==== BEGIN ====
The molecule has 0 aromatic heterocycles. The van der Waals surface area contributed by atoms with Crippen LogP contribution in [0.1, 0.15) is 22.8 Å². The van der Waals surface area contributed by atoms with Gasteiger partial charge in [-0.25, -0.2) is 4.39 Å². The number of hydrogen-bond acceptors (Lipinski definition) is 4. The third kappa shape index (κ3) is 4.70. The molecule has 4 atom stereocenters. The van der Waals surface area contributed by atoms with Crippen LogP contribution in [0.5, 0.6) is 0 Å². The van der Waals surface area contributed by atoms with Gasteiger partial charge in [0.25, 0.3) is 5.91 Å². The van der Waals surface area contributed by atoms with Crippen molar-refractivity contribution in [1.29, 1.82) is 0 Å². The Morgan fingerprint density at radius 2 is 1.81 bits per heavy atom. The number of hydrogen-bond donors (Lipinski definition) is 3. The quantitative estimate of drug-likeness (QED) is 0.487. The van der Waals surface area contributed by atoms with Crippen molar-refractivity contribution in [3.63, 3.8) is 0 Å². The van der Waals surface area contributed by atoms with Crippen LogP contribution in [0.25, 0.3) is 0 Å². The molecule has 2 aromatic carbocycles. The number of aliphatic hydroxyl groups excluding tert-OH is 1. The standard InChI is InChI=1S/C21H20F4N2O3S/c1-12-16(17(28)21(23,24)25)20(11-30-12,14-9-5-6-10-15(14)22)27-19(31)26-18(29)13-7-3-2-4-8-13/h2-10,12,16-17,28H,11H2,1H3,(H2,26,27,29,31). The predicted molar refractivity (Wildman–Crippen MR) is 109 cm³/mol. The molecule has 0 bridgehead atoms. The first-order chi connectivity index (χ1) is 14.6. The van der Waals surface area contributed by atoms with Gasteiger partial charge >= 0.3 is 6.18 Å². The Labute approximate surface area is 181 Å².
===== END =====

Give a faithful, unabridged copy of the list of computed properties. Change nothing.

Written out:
The molecule has 0 aromatic heterocycles. The van der Waals surface area contributed by atoms with Crippen LogP contribution in [0.1, 0.15) is 22.8 Å². The van der Waals surface area contributed by atoms with Gasteiger partial charge in [-0.25, -0.2) is 4.39 Å². The number of hydrogen-bond acceptors (Lipinski definition) is 4. The third kappa shape index (κ3) is 4.70. The molecule has 4 atom stereocenters. The van der Waals surface area contributed by atoms with Crippen LogP contribution in [0.5, 0.6) is 0 Å². The van der Waals surface area contributed by atoms with Gasteiger partial charge in [0.25, 0.3) is 5.91 Å². The van der Waals surface area contributed by atoms with Crippen molar-refractivity contribution in [1.29, 1.82) is 0 Å². The Morgan fingerprint density at radius 2 is 1.81 bits per heavy atom. The number of hydrogen-bond donors (Lipinski definition) is 3. The quantitative estimate of drug-likeness (QED) is 0.487. The van der Waals surface area contributed by atoms with Crippen molar-refractivity contribution in [3.63, 3.8) is 0 Å². The van der Waals surface area contributed by atoms with Crippen LogP contribution in [0.25, 0.3) is 0 Å². The molecule has 2 aromatic carbocycles. The number of aliphatic hydroxyl groups excluding tert-OH is 1. The standard InChI is InChI=1S/C21H20F4N2O3S/c1-12-16(17(28)21(23,24)25)20(11-30-12,14-9-5-6-10-15(14)22)27-19(31)26-18(29)13-7-3-2-4-8-13/h2-10,12,16-17,28H,11H2,1H3,(H2,26,27,29,31). The predicted molar refractivity (Wildman–Crippen MR) is 109 cm³/mol. The molecule has 0 bridgehead atoms. The first-order chi connectivity index (χ1) is 14.6. The van der Waals surface area contributed by atoms with Gasteiger partial charge >= 0.3 is 6.18 Å². The Labute approximate surface area is 181 Å².